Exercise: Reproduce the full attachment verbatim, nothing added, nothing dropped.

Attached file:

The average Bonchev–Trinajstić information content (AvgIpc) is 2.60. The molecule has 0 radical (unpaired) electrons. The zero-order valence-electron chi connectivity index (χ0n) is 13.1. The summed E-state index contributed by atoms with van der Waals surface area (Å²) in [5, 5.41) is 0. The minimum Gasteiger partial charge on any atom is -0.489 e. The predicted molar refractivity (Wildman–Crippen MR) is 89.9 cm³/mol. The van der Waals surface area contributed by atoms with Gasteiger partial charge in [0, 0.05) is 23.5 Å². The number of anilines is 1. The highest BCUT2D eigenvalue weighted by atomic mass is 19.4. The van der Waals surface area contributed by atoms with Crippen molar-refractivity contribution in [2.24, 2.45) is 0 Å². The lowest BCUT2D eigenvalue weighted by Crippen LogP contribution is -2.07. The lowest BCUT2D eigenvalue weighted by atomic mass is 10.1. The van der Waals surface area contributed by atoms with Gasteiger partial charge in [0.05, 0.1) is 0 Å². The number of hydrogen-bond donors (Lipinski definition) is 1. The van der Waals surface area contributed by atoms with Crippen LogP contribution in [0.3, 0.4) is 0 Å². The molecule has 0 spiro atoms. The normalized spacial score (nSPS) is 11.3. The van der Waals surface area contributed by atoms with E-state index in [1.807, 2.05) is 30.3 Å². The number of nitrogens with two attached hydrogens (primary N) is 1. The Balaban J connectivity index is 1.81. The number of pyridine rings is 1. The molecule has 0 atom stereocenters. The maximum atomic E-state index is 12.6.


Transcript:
The average Bonchev–Trinajstić information content (AvgIpc) is 2.60. The molecule has 0 radical (unpaired) electrons. The zero-order valence-electron chi connectivity index (χ0n) is 13.1. The summed E-state index contributed by atoms with van der Waals surface area (Å²) in [5, 5.41) is 0. The minimum Gasteiger partial charge on any atom is -0.489 e. The predicted molar refractivity (Wildman–Crippen MR) is 89.9 cm³/mol. The van der Waals surface area contributed by atoms with Gasteiger partial charge in [0, 0.05) is 23.5 Å². The number of anilines is 1. The highest BCUT2D eigenvalue weighted by atomic mass is 19.4. The van der Waals surface area contributed by atoms with Crippen molar-refractivity contribution in [2.24, 2.45) is 0 Å². The lowest BCUT2D eigenvalue weighted by Crippen LogP contribution is -2.07. The lowest BCUT2D eigenvalue weighted by atomic mass is 10.1. The van der Waals surface area contributed by atoms with Gasteiger partial charge in [0.05, 0.1) is 0 Å². The number of hydrogen-bond donors (Lipinski definition) is 1. The van der Waals surface area contributed by atoms with Crippen LogP contribution in [0.3, 0.4) is 0 Å². The molecule has 0 spiro atoms. The normalized spacial score (nSPS) is 11.3. The van der Waals surface area contributed by atoms with E-state index in [1.807, 2.05) is 30.3 Å². The number of nitrogens with two attached hydrogens (primary N) is 1. The Balaban J connectivity index is 1.81. The number of pyridine rings is 1. The molecule has 0 atom stereocenters. The maximum atomic E-state index is 12.6.